To combat rising college tuition and student debt, Oregon Treasurer Ted Wheeler is proposing to issue $500 million in general obligation bonds to increase available student aid. Voters would have to ratify a constitutional amendment to create the Student Opportunity Fund.
Wheeler unveiled details of what he calls the Opportunity Initiative the day after Governor Kitzhaber delivered his annual State of the State address. The governor proposed public employee retirement system and prison sentencing reforms to squeeze out savings to boost K-12 school funding.
Kitzhaber also reiterated support for higher education investment to help Oregon achieve an ambitious goal of 80 percent of its adult population having a postsecondary degree or certificate to ensure a competitive Oregon workforce in the Information Age. That's where Wheeler's idea joins the conversation.
Wheeler says Oregon's commitment to student assistance has lagged the national average by 20 percent, while Oregon students attending state universities or community colleges have faced tuition and fees exceeding the national average by 18 percent.
"One result," Wheeler says, "is that student debt is soaring for those students." The average student borrower graduating from a public Oregon 4-year college, he adds, has $24,000 in debt, up 21 percent from five years ago.
Under his plan, which Oregon lawmakers must approve and send to voters, the state would issue general obligation bonds and use income from investing the money to bolster student financial assistance. Bond sale proceeds would be placed in a constitutionally dedicated fund and money only could be withdrawn for postsecondary student scholarships.
Wheeler estimates in the short term that investments from the fund could increase the available amount for need-based Oregon Opportunity Grants by 50 percent. He predicts the fund could grow up to $6 billion in 30 years, generating enough income "to cover the 'needs gap' for two years of postsecondary education for every Oregon student."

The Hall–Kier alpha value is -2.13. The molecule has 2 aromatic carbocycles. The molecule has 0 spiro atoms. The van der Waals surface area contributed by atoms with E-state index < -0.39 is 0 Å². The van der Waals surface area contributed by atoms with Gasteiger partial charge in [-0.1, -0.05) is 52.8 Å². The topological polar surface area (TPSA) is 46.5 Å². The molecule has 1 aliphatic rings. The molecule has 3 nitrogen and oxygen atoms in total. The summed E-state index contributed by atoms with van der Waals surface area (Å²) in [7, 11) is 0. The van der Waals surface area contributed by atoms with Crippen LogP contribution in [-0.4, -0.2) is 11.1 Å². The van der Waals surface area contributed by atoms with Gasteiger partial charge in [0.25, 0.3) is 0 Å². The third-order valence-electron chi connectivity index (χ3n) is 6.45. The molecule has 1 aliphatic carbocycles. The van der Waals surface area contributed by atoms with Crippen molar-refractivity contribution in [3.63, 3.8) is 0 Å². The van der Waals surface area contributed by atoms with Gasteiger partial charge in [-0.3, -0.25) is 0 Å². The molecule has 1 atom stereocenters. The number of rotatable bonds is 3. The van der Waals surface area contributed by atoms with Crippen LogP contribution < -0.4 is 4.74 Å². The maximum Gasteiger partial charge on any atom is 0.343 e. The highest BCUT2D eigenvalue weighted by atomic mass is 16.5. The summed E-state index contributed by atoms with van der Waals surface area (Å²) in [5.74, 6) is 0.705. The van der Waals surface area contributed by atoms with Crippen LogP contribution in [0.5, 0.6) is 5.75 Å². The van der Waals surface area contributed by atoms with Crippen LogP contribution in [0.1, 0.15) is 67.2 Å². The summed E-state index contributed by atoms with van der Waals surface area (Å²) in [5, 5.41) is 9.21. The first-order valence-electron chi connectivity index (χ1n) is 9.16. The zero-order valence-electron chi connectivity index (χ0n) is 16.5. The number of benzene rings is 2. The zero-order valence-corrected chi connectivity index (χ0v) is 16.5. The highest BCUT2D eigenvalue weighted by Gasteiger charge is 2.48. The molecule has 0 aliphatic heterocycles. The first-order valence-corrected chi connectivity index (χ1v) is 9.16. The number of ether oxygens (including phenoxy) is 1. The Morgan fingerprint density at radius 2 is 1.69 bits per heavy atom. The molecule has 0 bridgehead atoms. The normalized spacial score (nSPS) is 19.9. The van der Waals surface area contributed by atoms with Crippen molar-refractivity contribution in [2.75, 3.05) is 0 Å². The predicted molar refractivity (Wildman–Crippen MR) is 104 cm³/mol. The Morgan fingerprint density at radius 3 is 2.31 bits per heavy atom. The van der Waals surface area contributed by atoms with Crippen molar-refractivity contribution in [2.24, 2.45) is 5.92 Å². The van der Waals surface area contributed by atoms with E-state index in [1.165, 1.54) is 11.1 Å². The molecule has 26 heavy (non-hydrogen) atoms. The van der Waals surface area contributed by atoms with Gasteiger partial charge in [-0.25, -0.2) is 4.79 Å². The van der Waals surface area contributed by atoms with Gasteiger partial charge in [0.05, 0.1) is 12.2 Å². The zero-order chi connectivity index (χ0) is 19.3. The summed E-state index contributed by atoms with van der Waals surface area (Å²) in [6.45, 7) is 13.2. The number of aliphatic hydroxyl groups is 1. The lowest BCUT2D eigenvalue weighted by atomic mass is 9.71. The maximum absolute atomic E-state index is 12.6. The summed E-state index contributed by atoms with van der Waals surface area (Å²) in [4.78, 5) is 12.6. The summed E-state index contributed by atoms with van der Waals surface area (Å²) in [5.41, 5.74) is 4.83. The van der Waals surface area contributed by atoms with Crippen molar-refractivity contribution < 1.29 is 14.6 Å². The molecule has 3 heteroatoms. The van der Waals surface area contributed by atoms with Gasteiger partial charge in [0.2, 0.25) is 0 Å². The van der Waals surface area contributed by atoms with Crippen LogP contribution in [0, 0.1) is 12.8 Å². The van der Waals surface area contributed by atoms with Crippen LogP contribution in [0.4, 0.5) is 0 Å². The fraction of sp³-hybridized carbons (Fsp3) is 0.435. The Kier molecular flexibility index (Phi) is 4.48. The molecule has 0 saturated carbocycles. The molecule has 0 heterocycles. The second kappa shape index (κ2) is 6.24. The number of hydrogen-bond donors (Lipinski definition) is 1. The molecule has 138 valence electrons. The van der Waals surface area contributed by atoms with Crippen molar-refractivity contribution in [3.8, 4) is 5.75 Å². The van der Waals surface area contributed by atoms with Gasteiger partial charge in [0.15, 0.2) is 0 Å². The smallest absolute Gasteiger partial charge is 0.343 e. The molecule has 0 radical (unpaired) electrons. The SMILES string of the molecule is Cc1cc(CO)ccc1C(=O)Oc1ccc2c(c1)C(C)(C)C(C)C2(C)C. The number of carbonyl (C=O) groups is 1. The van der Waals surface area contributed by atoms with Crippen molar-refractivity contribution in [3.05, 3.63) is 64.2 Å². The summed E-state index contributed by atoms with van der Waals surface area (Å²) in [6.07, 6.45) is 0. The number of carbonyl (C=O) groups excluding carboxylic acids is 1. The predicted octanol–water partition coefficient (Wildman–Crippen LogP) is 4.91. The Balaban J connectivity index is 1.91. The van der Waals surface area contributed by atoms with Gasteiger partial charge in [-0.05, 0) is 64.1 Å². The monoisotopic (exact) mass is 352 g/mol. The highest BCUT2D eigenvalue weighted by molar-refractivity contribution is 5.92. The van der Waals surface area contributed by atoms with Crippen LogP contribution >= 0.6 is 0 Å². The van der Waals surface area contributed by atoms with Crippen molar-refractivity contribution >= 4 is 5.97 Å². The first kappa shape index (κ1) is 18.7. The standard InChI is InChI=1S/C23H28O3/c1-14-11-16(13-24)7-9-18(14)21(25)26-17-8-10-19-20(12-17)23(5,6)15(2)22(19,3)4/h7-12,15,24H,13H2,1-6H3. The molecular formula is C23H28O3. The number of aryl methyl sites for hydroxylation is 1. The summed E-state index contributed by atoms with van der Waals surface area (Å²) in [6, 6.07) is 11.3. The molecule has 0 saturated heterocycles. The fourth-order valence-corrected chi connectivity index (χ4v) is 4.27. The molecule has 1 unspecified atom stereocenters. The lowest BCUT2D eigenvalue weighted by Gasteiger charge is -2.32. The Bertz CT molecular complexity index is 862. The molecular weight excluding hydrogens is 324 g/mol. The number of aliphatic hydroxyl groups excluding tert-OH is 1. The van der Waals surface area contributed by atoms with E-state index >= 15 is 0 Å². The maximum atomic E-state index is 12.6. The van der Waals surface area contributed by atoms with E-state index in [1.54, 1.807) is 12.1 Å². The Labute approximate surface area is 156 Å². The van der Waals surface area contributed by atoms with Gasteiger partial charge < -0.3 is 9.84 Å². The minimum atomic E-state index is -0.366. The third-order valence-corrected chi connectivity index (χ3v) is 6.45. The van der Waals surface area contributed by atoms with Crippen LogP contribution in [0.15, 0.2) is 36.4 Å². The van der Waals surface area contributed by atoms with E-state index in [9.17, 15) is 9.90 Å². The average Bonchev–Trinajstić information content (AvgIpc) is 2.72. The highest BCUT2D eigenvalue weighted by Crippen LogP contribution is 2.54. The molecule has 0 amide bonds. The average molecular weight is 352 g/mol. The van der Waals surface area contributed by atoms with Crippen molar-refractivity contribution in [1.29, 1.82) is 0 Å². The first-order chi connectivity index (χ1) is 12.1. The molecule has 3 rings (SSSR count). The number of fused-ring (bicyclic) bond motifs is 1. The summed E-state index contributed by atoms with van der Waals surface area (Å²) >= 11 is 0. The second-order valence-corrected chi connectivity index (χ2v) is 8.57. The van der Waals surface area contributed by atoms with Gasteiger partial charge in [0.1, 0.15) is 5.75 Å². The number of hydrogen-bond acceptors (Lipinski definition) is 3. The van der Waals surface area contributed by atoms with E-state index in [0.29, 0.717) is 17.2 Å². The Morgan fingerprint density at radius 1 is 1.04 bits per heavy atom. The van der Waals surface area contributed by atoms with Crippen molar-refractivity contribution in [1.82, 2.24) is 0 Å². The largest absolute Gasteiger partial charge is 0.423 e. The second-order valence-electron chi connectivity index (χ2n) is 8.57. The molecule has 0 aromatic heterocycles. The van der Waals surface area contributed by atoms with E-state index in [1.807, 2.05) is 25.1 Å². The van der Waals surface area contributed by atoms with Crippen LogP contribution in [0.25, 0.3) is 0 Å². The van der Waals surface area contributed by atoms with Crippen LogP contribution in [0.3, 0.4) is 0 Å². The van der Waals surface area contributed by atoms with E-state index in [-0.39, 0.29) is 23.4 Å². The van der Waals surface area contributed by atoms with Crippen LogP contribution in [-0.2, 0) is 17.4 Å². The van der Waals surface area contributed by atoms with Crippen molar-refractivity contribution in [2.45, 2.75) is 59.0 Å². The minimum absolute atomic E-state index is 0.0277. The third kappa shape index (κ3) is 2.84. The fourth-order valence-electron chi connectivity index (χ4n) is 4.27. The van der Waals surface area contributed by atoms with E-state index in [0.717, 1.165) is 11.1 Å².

As public college and university tuition has risen in response to declines in state financial support, the legislature has bumped up funding for need-based student aid. However, the lines have grown longer, stressing available funding and resulting in capped amounts for awards. Moreover, Oregon students are excluded who are financially eligible, but attend private, for-profit postsecondary institutions that are career-oriented.
While Wheeler's legislative proposal is silent on how expanded student aid would be spent, his website suggests using it as incentives for:
• Critical degree programs in the science, technology, engineering and mathematics;
• Vocational training and other workforce development programs; and
• On-time graduation, which reduces student costs and, ultimately, student debt.
"A highly trained workforce is a net positive for the state's economy and can help save costs of other public services," Wheeler claims, in justifying the use of public bonding for student aid. "This plan applies not only to college-bound students, but to apprenticeship programs and vocational training. Studies have shown states with a better trained workforce have a more robust, diversified and healthy economy."
Left unsaid in Wheeler's press rollout of the Opportunity Initiative is that more student aid will be crucial for low-income Oregon families and struggling, financially independent young adults to gain any kind of postsecondary certification, let alone an associate or bachelor's degree. Oregon's 40-40-20 goal aspires to have 40 percent of adults with at least a bachelor's degree and another 40 percent with at least a postsecondary certificate.
The Oregon Student Access Commission reports that nearly 29,000 Oregon students received Oregon Opportunity Grants totaling more than $43.3 million in the 2011-2012 academic year. A similar number of students were expected to receive grants capped at $1,950 during the current academic year. Kitzhaber's proposed 2013-2015 budget recommends increasing Oregon Opportunity Grant funding to $113.7 million.
This chart shows how many students received Oregon Opportunity Grants over the previous three biennia and where they attended college.